Lag BaOmer: Fire-time among Orthodox Jews

Last Saturday, I took a chance. I dove into Crown Heights the heart of the Chassidic Jews of Brooklyn to take photos. I came out a different person. Although a bit uneasy and aloof at first, by the end I was dancing and singing with my co-religionals even though I wasn’t wearing neither a skirt nor a wig. And I was not so keen in staying still in the women partition.

I am a Sefardi Jew from Rome, one-of-a-kind as someone would say, and that is NOT due to my sassy personality, but more to the religious mix of blood running through my veins. I was raised in a modest Jewish Italian home with it’s own generational traditions of a non-Jewish mother and a semi-religious Jewish father. I did not celebrate Shabbat all the time, grandma and I did not bake the Challah every Friday night. I did not give-up pork and shelf-fish until I was 14 really.
Nonetheless, I have always felt a strong identity as a Jew. If not to the Tora, to the common beliefs my people shared: Individual strengths, respect for the self and the others and encouraged individual and socialized questioning and growth.

But, as a 27-year old female, my religious pillars are not as strong as they were when I was a child and questioning was not a possibility. I am Jewish by blood, Jewish by belief, but more often than not sometimes I feel lost in my own knowledge of what makes me Jewish.
This is why, since I moved to Brooklyn, I have decided to get closer to “my people” and try to understand what I am starting to question the best way I know how: With my camera.
Last Saturday was the first experiment for this bigger project I will be working on for the next two months: Analyzing and explaining the role of the women in the Orthodox Jewish community in New York City.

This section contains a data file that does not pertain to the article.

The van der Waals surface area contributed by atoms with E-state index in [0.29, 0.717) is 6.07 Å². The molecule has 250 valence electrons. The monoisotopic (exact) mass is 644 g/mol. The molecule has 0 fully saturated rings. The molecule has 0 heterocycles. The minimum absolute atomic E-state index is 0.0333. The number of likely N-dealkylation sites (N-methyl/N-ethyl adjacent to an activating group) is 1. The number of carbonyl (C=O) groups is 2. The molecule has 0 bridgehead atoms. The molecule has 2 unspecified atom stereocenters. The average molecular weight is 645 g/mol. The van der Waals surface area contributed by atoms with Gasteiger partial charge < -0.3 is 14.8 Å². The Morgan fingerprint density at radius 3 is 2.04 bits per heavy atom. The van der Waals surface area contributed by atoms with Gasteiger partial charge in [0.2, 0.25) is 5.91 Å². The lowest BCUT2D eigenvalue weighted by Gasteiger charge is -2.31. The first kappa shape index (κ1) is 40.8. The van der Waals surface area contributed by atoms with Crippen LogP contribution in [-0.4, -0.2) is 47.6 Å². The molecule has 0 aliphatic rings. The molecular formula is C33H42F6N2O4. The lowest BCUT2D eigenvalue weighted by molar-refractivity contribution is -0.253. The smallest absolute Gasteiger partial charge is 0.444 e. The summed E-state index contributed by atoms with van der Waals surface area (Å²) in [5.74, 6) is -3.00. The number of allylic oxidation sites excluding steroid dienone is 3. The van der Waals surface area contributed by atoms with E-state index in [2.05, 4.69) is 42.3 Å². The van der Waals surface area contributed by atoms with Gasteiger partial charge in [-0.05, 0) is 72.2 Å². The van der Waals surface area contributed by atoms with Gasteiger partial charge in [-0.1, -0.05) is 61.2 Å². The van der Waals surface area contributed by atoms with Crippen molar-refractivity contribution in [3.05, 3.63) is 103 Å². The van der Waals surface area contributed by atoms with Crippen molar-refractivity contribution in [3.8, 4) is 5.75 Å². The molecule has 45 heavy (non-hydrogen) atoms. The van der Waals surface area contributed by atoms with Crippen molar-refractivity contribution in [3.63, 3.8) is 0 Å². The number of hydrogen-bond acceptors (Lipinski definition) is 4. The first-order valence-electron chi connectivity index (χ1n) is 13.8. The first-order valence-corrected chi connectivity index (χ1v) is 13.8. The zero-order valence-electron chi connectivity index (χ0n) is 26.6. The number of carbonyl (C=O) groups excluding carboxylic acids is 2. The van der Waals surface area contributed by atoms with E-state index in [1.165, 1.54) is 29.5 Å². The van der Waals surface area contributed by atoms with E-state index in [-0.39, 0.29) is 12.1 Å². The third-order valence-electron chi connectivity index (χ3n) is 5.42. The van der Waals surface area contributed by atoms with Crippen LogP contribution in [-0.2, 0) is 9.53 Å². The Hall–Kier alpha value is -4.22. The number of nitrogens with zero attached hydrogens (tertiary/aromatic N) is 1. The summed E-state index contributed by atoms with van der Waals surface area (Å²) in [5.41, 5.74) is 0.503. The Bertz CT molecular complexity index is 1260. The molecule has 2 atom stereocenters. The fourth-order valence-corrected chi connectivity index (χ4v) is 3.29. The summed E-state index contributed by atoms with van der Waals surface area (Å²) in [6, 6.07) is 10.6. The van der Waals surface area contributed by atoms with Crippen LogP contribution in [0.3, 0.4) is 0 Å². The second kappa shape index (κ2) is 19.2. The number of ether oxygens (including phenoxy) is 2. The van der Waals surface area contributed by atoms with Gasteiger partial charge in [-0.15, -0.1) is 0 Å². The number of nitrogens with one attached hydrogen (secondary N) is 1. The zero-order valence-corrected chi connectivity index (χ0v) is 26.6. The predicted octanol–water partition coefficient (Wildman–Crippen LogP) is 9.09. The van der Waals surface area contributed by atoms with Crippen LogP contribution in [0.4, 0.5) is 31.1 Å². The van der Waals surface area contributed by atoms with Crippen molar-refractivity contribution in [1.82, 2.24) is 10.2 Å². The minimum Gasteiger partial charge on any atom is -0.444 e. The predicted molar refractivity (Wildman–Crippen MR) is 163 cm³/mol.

I have been building connections with the Chassidim for only a couple of weeks. I wanted to make sure they were going to allow me access for my project the best they could. But, when I first saw the partition between men and their wives at the Lag Baomer bonfire the other night, I immediately felt as if my idea of ” gaining access” was not going to be as easy as I thought.
I am used to the divide in synagogue, I am used to it, but I am not entirely ok with it and I am not sure I will ever be. In any case, it was not for me to judge such religious rule. I was there to take photos of the fest and to portray the happiness of such moment of Jewish pride. And this I did.

Yet, the divide affected me more than it should have. It impeded me to do my job the best I could. With the fence up, I was not going to be able to go close to the fire to take the best photos because “labeled as a woman” and the fire was in the men’s section.
But, after hours of sneaking in and out the men’s divide, despite a number of “suggestive” notices from the main event organizer, I succeeded in my intent by making friend (not a usual task) with one of the main Rabbi around the community who told me to do my job the best I could despite it all.

Did the Rabbi really tell me to go ahead and ignore what the rest of the people had been telling me for hours?
Go inside the men’s area and forget about it! I was in. I was happy. I was accepted as a female photographer and nobody could deny it.
I felt as if the “weirdness” of the initial impact with the tight community dissipated. I was a “stranger among them” still, but they did not look at me with demeaning looks. They respected me for who I was: A dedicated Jewish photographer despite the missing wig an skirt! Dancing and singing with them came soon after.





4 thoughts on “Lag BaOmer: Fire-time among Orthodox Jews

  1. Rochel says:

    Go Federica!!!!!!!! Call me sometime and you’ll get to know the community even better!

  2. Federica Narancio says:

    Fede, can’t wait to see where this will take you! More pictures, please.

  3. Blair Bickford says:

    So where are the women? Think their attitudes, opinions and issues would be interesting as well. Blair

  4. Liz says:

    This is beautiful!

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